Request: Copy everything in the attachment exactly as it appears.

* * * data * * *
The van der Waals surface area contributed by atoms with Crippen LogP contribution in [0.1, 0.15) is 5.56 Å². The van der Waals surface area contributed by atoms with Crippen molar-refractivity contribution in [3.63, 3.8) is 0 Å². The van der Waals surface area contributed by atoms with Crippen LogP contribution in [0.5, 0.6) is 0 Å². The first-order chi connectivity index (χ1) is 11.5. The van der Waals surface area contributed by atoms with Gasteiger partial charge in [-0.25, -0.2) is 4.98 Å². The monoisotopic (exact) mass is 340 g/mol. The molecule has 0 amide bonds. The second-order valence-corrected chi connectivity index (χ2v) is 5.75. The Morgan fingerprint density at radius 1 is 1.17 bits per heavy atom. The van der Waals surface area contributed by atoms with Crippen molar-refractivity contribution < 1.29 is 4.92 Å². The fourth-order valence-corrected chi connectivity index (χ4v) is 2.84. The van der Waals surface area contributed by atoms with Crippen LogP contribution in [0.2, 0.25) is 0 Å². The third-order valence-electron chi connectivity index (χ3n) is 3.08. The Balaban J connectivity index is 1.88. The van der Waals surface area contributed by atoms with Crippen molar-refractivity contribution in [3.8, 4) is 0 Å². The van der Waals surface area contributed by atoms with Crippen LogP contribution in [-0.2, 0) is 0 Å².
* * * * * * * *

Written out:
The van der Waals surface area contributed by atoms with Crippen LogP contribution in [0.1, 0.15) is 5.56 Å². The van der Waals surface area contributed by atoms with Crippen molar-refractivity contribution in [3.63, 3.8) is 0 Å². The van der Waals surface area contributed by atoms with Crippen LogP contribution in [0.5, 0.6) is 0 Å². The first-order chi connectivity index (χ1) is 11.5. The van der Waals surface area contributed by atoms with Gasteiger partial charge in [-0.25, -0.2) is 4.98 Å². The monoisotopic (exact) mass is 340 g/mol. The molecule has 0 amide bonds. The second-order valence-corrected chi connectivity index (χ2v) is 5.75. The Morgan fingerprint density at radius 1 is 1.17 bits per heavy atom. The van der Waals surface area contributed by atoms with Crippen molar-refractivity contribution < 1.29 is 4.92 Å². The fourth-order valence-corrected chi connectivity index (χ4v) is 2.84. The van der Waals surface area contributed by atoms with Crippen LogP contribution in [0.2, 0.25) is 0 Å². The third-order valence-electron chi connectivity index (χ3n) is 3.08. The Balaban J connectivity index is 1.88. The van der Waals surface area contributed by atoms with Crippen molar-refractivity contribution in [3.8, 4) is 0 Å². The van der Waals surface area contributed by atoms with Crippen LogP contribution in [-0.2, 0) is 0 Å².